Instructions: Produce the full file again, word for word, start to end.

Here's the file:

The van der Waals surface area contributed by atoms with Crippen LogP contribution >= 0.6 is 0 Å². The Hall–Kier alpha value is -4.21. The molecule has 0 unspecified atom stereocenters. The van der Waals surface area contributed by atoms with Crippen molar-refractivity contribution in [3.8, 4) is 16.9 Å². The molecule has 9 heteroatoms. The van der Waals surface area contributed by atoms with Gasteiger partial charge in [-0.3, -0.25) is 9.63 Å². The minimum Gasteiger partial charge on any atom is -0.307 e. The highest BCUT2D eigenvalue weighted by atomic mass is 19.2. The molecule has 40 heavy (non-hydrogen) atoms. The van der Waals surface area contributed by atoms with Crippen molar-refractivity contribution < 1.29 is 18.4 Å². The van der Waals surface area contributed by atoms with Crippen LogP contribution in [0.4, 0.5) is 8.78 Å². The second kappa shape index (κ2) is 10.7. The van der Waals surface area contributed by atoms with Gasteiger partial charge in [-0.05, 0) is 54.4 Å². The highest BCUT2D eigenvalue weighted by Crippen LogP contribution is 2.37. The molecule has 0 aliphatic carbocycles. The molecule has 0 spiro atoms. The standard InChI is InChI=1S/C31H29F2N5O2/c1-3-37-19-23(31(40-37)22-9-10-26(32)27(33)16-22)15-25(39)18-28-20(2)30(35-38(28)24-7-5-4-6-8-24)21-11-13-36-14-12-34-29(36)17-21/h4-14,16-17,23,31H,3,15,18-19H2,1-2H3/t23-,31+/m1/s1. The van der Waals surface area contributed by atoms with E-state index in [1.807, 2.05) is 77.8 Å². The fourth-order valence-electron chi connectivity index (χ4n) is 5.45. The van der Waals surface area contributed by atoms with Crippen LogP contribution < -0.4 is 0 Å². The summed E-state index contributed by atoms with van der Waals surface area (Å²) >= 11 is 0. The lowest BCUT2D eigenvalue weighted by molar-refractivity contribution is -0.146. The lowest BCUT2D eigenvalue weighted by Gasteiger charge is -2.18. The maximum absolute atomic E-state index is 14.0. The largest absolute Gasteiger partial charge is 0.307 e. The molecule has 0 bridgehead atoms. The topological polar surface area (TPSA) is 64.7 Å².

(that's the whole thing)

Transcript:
The van der Waals surface area contributed by atoms with Crippen LogP contribution >= 0.6 is 0 Å². The Hall–Kier alpha value is -4.21. The molecule has 0 unspecified atom stereocenters. The van der Waals surface area contributed by atoms with Crippen molar-refractivity contribution in [3.8, 4) is 16.9 Å². The molecule has 9 heteroatoms. The van der Waals surface area contributed by atoms with Gasteiger partial charge in [-0.3, -0.25) is 9.63 Å². The minimum Gasteiger partial charge on any atom is -0.307 e. The highest BCUT2D eigenvalue weighted by atomic mass is 19.2. The molecule has 40 heavy (non-hydrogen) atoms. The van der Waals surface area contributed by atoms with Crippen molar-refractivity contribution < 1.29 is 18.4 Å². The van der Waals surface area contributed by atoms with Crippen LogP contribution in [0.4, 0.5) is 8.78 Å². The second kappa shape index (κ2) is 10.7. The van der Waals surface area contributed by atoms with Gasteiger partial charge in [-0.05, 0) is 54.4 Å². The highest BCUT2D eigenvalue weighted by Crippen LogP contribution is 2.37. The molecule has 0 aliphatic carbocycles. The molecule has 0 spiro atoms. The standard InChI is InChI=1S/C31H29F2N5O2/c1-3-37-19-23(31(40-37)22-9-10-26(32)27(33)16-22)15-25(39)18-28-20(2)30(35-38(28)24-7-5-4-6-8-24)21-11-13-36-14-12-34-29(36)17-21/h4-14,16-17,23,31H,3,15,18-19H2,1-2H3/t23-,31+/m1/s1. The van der Waals surface area contributed by atoms with E-state index in [1.807, 2.05) is 77.8 Å². The fourth-order valence-electron chi connectivity index (χ4n) is 5.45. The van der Waals surface area contributed by atoms with Crippen LogP contribution < -0.4 is 0 Å². The summed E-state index contributed by atoms with van der Waals surface area (Å²) >= 11 is 0. The lowest BCUT2D eigenvalue weighted by molar-refractivity contribution is -0.146. The lowest BCUT2D eigenvalue weighted by Gasteiger charge is -2.18. The maximum absolute atomic E-state index is 14.0. The largest absolute Gasteiger partial charge is 0.307 e. The molecule has 0 bridgehead atoms. The topological polar surface area (TPSA) is 64.7 Å².